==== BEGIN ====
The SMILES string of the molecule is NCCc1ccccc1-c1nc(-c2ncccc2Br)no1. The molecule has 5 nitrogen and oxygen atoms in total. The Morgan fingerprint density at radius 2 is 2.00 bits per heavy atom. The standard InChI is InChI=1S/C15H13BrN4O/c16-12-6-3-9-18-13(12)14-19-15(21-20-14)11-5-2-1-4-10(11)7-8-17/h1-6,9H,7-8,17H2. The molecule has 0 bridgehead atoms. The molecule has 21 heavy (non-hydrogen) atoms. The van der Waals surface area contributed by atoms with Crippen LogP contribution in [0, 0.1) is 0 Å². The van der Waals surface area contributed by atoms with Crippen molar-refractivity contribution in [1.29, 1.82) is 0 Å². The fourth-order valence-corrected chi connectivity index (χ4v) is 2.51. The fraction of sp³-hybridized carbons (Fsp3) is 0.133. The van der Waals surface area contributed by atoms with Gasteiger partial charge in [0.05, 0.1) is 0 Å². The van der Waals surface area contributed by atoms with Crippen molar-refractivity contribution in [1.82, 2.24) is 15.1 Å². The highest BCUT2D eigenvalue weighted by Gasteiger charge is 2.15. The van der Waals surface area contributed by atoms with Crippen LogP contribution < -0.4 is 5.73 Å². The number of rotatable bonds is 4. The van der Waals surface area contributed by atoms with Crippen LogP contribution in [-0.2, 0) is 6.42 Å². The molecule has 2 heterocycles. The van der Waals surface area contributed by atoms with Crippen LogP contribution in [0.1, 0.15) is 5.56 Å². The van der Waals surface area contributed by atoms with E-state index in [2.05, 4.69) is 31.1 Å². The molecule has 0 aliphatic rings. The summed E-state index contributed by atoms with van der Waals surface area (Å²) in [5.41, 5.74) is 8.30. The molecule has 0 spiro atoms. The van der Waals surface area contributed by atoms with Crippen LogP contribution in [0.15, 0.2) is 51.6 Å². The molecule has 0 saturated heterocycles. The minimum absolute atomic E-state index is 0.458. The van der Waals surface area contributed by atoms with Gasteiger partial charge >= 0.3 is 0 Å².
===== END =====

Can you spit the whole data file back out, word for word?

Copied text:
The SMILES string of the molecule is NCCc1ccccc1-c1nc(-c2ncccc2Br)no1. The molecule has 5 nitrogen and oxygen atoms in total. The Morgan fingerprint density at radius 2 is 2.00 bits per heavy atom. The standard InChI is InChI=1S/C15H13BrN4O/c16-12-6-3-9-18-13(12)14-19-15(21-20-14)11-5-2-1-4-10(11)7-8-17/h1-6,9H,7-8,17H2. The molecule has 0 bridgehead atoms. The molecule has 21 heavy (non-hydrogen) atoms. The van der Waals surface area contributed by atoms with Crippen LogP contribution in [0, 0.1) is 0 Å². The van der Waals surface area contributed by atoms with Crippen molar-refractivity contribution in [1.29, 1.82) is 0 Å². The fourth-order valence-corrected chi connectivity index (χ4v) is 2.51. The fraction of sp³-hybridized carbons (Fsp3) is 0.133. The van der Waals surface area contributed by atoms with Gasteiger partial charge in [0.05, 0.1) is 0 Å². The van der Waals surface area contributed by atoms with Crippen molar-refractivity contribution in [1.82, 2.24) is 15.1 Å². The highest BCUT2D eigenvalue weighted by Gasteiger charge is 2.15. The van der Waals surface area contributed by atoms with Crippen LogP contribution < -0.4 is 5.73 Å². The number of rotatable bonds is 4. The van der Waals surface area contributed by atoms with Crippen LogP contribution in [-0.2, 0) is 6.42 Å². The molecule has 2 heterocycles. The van der Waals surface area contributed by atoms with Crippen LogP contribution in [0.1, 0.15) is 5.56 Å². The van der Waals surface area contributed by atoms with E-state index in [2.05, 4.69) is 31.1 Å². The molecule has 0 aliphatic rings. The summed E-state index contributed by atoms with van der Waals surface area (Å²) in [5.41, 5.74) is 8.30. The molecule has 0 spiro atoms. The van der Waals surface area contributed by atoms with Crippen LogP contribution in [0.15, 0.2) is 51.6 Å². The molecule has 0 saturated heterocycles. The minimum absolute atomic E-state index is 0.458. The van der Waals surface area contributed by atoms with Gasteiger partial charge >= 0.3 is 0 Å².